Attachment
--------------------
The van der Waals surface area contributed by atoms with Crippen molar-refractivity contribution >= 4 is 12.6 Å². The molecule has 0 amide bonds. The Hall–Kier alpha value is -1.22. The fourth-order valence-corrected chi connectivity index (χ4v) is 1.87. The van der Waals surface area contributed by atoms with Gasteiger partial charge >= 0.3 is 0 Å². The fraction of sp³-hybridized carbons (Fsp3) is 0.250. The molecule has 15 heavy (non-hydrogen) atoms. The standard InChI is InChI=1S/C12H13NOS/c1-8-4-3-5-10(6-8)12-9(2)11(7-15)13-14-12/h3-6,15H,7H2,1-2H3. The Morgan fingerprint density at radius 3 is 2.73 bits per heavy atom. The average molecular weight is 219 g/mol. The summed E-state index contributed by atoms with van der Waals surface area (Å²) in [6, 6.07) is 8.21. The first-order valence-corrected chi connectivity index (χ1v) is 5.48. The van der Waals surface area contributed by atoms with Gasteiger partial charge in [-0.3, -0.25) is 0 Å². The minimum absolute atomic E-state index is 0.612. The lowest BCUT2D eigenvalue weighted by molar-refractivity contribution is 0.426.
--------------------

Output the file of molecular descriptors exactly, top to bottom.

The van der Waals surface area contributed by atoms with Crippen molar-refractivity contribution >= 4 is 12.6 Å². The molecule has 0 amide bonds. The Hall–Kier alpha value is -1.22. The fourth-order valence-corrected chi connectivity index (χ4v) is 1.87. The van der Waals surface area contributed by atoms with Gasteiger partial charge >= 0.3 is 0 Å². The fraction of sp³-hybridized carbons (Fsp3) is 0.250. The molecule has 15 heavy (non-hydrogen) atoms. The standard InChI is InChI=1S/C12H13NOS/c1-8-4-3-5-10(6-8)12-9(2)11(7-15)13-14-12/h3-6,15H,7H2,1-2H3. The Morgan fingerprint density at radius 3 is 2.73 bits per heavy atom. The average molecular weight is 219 g/mol. The summed E-state index contributed by atoms with van der Waals surface area (Å²) in [6, 6.07) is 8.21. The first-order valence-corrected chi connectivity index (χ1v) is 5.48. The van der Waals surface area contributed by atoms with Gasteiger partial charge in [-0.3, -0.25) is 0 Å². The minimum absolute atomic E-state index is 0.612. The lowest BCUT2D eigenvalue weighted by molar-refractivity contribution is 0.426.